Jane Shore, mistress of King Edward IV, would have been unknown by name even to the studious antiquary but for the events which took place after the death of her royal paramour. She was the first of three concubines whom he described respectively as the merriest, the wiliest, and the holiest harlots in his realm. A handsome woman of moderate stature, round face and fair complexion, she was more captivating by her wit and conversation than by her beauty; yet Sir Thomas More, writing when she was still alive, but old, lean, and withered, declared that even then an attentive observer might have discerned in her shrivelled countenance some traces of its lost charms.
She was born in London, and married before she was quite out of girlhood to a citizen named William Shore, who though young, handsome, and well-to-do, never really won her affections; and thus she yielded the more readily to the solicitations of King Edward. Her husband on this abandoned her, and after Edward's death she became the mistress of Lord Hastings, whom Richard III, then duke of Gloucester, as protector during the minority of Edward V, suddenly ordered to be beheaded on 13th June 1483.
According to the account given by More, Richard had accused Hastings at the council table of conspiring against him along with the queen-dowager and Shore's wife, who by sorcery and witchcraft had given him a withered arm. So having got rid of Hastings he caused Jane Shore to be committed to prison and spoiled her house, containing property to the value of 2000 or 3000 marks, equvalent to a sum of 20,000 or 30,000 pounds at the present day (1886). But having sought in the first place to charge her with conspiracy - a charge which apparently he could not substantiate - he thought afterwards to get the bishop of London to put her to open penance at Paul's Cross for her vicious life. She accordingly went in her kirtle through the streets one Sunday with a taper in her hand, her beauty really enhanced by the blush which her humiliation called up in her usually pale cheeks; and many who detested her mode of life could not but pity her as the victim of a hypocritical tyranny.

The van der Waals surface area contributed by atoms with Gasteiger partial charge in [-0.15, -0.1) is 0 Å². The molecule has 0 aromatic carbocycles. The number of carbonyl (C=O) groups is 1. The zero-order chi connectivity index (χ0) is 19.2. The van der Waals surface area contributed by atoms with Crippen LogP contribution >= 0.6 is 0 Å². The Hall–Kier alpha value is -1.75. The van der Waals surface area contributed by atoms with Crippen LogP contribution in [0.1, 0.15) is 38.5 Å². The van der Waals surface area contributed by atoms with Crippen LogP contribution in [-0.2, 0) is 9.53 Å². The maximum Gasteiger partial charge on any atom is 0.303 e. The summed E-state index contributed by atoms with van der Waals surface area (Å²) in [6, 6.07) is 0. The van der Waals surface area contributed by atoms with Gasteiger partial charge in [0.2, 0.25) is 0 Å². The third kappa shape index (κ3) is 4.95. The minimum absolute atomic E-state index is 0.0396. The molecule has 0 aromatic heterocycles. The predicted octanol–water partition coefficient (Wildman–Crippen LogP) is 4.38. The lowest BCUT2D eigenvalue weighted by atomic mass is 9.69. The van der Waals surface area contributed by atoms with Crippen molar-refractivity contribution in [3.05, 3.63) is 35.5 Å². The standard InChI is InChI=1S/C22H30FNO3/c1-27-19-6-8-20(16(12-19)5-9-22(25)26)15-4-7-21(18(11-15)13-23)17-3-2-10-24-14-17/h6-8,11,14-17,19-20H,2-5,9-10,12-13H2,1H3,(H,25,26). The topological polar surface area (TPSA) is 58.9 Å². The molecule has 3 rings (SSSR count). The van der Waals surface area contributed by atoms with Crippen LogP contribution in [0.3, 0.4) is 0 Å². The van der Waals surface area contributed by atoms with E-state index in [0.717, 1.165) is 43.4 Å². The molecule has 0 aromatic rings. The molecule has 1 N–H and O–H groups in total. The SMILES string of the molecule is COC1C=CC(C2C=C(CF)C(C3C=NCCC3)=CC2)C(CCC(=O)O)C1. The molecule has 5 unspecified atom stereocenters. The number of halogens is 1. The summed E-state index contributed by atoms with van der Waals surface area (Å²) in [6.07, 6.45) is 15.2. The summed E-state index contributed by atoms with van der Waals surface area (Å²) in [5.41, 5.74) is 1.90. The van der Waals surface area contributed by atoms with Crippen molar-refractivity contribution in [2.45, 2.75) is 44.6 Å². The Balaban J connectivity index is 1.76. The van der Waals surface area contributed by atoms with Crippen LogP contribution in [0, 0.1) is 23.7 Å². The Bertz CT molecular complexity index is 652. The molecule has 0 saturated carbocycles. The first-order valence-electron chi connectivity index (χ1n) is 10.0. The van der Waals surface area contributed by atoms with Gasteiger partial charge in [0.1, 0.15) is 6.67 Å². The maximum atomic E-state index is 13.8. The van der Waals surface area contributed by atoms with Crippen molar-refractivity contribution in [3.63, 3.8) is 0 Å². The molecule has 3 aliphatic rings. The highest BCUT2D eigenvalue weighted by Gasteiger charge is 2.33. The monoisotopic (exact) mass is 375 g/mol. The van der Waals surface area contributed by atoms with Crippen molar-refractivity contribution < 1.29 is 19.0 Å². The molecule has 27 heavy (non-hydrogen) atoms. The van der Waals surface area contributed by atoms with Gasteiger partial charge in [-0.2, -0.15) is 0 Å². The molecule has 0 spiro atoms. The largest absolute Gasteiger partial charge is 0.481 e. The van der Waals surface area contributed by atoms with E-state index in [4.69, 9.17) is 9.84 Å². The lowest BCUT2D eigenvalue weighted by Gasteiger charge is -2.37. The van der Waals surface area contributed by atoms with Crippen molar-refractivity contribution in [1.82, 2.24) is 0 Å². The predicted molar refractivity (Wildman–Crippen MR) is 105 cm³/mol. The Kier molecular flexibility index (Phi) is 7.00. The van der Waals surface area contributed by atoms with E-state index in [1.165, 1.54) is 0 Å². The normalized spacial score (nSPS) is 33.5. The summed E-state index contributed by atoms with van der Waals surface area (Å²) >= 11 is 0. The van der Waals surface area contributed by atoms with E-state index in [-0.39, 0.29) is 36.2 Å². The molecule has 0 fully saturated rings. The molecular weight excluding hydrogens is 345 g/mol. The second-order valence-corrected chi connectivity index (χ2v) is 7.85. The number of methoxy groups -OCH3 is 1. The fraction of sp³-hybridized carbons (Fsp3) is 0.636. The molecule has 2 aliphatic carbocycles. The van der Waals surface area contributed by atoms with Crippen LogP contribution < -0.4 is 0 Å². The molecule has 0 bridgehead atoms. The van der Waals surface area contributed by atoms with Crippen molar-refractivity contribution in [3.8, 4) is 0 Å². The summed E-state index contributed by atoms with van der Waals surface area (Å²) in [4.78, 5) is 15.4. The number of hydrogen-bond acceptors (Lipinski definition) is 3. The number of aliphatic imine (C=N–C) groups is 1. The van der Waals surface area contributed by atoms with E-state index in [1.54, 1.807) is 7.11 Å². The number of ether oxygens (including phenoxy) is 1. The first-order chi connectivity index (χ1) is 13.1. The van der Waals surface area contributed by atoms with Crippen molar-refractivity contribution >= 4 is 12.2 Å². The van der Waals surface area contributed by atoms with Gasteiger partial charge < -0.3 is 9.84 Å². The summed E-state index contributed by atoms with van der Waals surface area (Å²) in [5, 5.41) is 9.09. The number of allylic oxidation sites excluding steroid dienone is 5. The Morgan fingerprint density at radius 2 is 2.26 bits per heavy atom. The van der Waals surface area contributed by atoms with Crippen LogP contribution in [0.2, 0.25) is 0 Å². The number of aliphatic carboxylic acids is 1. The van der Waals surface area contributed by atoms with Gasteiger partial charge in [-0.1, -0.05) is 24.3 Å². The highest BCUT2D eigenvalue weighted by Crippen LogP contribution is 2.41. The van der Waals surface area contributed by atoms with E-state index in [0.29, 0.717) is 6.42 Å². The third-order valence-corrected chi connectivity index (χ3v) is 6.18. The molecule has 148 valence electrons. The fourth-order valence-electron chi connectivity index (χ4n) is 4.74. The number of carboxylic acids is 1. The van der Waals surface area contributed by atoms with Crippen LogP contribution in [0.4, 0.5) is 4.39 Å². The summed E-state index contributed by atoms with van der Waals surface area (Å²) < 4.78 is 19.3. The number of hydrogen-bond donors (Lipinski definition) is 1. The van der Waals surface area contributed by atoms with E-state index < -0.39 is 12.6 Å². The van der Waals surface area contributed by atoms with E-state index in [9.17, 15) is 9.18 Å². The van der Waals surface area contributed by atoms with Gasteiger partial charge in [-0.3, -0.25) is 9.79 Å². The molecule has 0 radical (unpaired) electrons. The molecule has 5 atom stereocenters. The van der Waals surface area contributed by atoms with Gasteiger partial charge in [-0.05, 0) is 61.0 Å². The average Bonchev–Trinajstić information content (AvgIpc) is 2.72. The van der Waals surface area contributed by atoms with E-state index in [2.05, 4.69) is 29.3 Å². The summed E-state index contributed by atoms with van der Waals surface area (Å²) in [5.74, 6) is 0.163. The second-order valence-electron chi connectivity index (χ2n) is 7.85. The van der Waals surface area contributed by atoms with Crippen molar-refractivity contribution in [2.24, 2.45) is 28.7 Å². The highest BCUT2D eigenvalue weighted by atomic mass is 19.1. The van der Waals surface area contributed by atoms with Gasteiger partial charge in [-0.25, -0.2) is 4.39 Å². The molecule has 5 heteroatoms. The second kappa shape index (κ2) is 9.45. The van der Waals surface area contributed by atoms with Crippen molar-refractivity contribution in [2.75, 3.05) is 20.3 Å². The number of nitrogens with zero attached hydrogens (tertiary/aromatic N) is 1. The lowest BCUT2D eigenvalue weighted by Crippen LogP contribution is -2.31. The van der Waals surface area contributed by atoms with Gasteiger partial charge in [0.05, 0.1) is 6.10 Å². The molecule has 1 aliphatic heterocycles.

The penance certainly did not induce her to reform, for she immediately afterwards became the mistress of the marquis of Dorset; and what is still more extraordinary, next year, having been taken again into custody, and her husband, it may be presumed, being by that time dead, she so captivated the king's solicitor,Thomas Lynom, that he actually entered into a contract of marriage with her. This we know from a letter of King Richard to his chancellor on the occasion, desiring him to dissuade Lynom from the match, as far as he could, by argument, but, if he found him determined, then, provided it was not against the laws of the church, he might convey the king's consent and meanwhile deliver Jane out of prison to her father's custody. Conduct so unlike his previous severity shows that Richard knew how to be gracious as well as despotic. Whether the marriage actually took place is not known. Jane certainly lived to the year 1513, when More wrote his history of Richard III, but how much later we cannot tell.